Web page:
Didi Gregorius: 5 Fast Facts You Need to Know



Replacing a legend is never easy to do, but that’s exactly what the New York Yankees will attempt this season, their first without captain Derek Jeter at shortstop. In his stead, the Yanks are expected to turn to 25-year-old Didi Gregorius, who is fully aware of the challenge in front of him.

“You can’t replace a legend, and it’s not replacing,” Gregorius told MLB.com. “He has been playing for a long time at shortstop and he decided to retire. The spot was open, so I’m not thinking about replacing anything. It’s just me just coming in there to try to play my game.

“I’m sure they’re going to compare me to Derek Jeter, but you know, nobody can play the same,” he said. “What Jeter did, nobody can do that. So for me, it’s just amazing to get the opportunity to play in the pinstripes.”

Here’s what you need to know about Gregorius:

1. Gregorius is a Third-Generation Baseball Player

(Gregorius Family Photo via NYPost.com)

(Gregorius Family Photo via NYPost.com)

Baseball runs in Gregoirus’s veins. Both his father and grandfather played the game. His dad, Johannes, was a pitcher for the Amsterdam Pirates and hi9s later grandfather, who stood 6-foot-7, was a pitcher for Lucky Strike, a team in his native Curaco, which is a small island in the Carribbean, where the family currently lives.

Didi was born in the Netherlands while his dad was playing there. His older brother, Johannes Jr., pitched in the Orioles system. Even his mom, Sherista, played softball. The New York Post described her as a “hard-hitting” catcher in her days on the diamond.

2. He Was Traded to the Yankees in December



Gregorius was sent to New York in a three-team trade in December between the Yankees, Arizona Diamondbacks and the Detroit Tigers.

New York received Gregorius from Arizona, pitcher Shane Greene was shipped from New York to Detroit, and the Diamondbacks got pitcher Robbie Ray and minor leaguer Doningo Leyba from the Tigers.

“He’s a hitter who struggles against left-handed pitching,” Yankees GM Brian Cashman said of Gregorius. “We believe he hits right-handed pitching and so, at the very least, we expect him to be utilized in probably a split platoon with Brendan Ryan until he separates himself. The high-end projections are we think there is more in the tank as he develops.”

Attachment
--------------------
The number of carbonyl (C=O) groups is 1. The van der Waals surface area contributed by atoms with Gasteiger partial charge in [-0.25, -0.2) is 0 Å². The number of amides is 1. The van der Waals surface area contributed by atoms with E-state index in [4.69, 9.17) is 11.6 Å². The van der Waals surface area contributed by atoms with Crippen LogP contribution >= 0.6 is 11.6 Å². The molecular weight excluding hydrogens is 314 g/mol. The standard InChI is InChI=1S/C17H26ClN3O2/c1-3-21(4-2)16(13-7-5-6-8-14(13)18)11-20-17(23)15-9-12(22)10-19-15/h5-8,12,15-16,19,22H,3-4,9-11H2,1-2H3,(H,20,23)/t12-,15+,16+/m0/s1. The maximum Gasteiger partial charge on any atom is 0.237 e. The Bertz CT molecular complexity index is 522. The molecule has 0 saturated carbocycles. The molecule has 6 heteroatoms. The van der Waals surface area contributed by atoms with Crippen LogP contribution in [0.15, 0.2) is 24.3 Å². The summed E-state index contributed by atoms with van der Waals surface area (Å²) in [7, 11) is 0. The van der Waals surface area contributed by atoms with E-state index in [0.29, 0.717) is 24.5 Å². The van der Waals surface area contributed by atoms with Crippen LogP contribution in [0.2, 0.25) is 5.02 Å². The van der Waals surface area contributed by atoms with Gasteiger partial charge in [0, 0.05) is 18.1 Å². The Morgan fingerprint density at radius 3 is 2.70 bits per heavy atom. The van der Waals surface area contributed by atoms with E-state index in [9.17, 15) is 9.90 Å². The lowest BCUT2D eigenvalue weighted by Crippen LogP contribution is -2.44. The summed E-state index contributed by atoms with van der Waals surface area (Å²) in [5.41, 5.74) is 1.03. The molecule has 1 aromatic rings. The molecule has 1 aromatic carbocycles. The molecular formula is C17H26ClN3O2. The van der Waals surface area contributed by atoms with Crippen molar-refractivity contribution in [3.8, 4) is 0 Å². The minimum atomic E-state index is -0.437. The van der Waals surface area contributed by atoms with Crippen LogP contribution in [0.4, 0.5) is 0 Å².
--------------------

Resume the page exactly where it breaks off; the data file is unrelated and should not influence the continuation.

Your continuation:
Cashman was obviously asked about Gregorius replacing Jeter at shortstop.

“He was one in a billion, in terms of Derek Jeter,” Cashman said. “He is not replacing Derek. He is just now going to come in here and compete to hold down that position at shortstop.”

3. Gregorius is a Raw Talent



He’s played only 191 Major League games and Gregorius has not been that great of a hitter. While he is a better fielder than he is at the plate, he hit only .243 in 643 big-league at-bats across three seasons with Arizona and Cincinnati. In that time, he hit 13 home runs and 57 RBI. In 507 minor league games, Gregorius hit .277.

According to the New York Daily News, Jeff Pentland, the Yankees hitting coach, thinks Gregorius has great potential to become an impact player.

“He’s got a huge future and I’m very excited he’s a Yankee,” Pentland said. “I’ve always thought there’s a lot in there. We got to get it out and work it. The problem with young players, you have to be more patient. But I think this guy has tremendous upside.”

4. Gregorius was Once Suspected of Using Steroids



In 2011, while he was playing in the Cincinnati Reds’ minor league system, Gregorius was fund to have elevated blood pressure, high cholesterol and elevated levels of protein. According to FOX Sports, baseball officials thought his levels were high because he was using performance-enhancing drugs, but it turned out to be a medical problem.

Gregoius, who was 23 at the time, missed the first two months of the season with a kidney disorder that also forced him to alter his diet.

“They wanted me to be a vegetarian for a little bit. If I wanted to stay alive, I had to do it, so I did it for about a week, a week and a half. You never know if it is going to get worse or not, so you have to change. You have to listen,” Gregorius told FOX Sports Arizona.

“They were surprised I was still walking around with no effects. They thought I was using something like steroids, so they had me tested for that. Everything came back negative. Then they found out I had a kidney malfunction. It doesn’t work 100 percent every time.”

At the end of the 2011 season, the Reds added Gregorius to their 40-man roster.

5. Didi Gregorius Was Always a Derek Jeter Fan

In October, as Jeter was concluding his final season with the Yankees, Gregorious, who likes to draw, posted a picture he drew of Jeter on Twitter. The picture is above. Little did he know that two months after posting it, he would be traded to the Yankees to replace the legend at shortstop.

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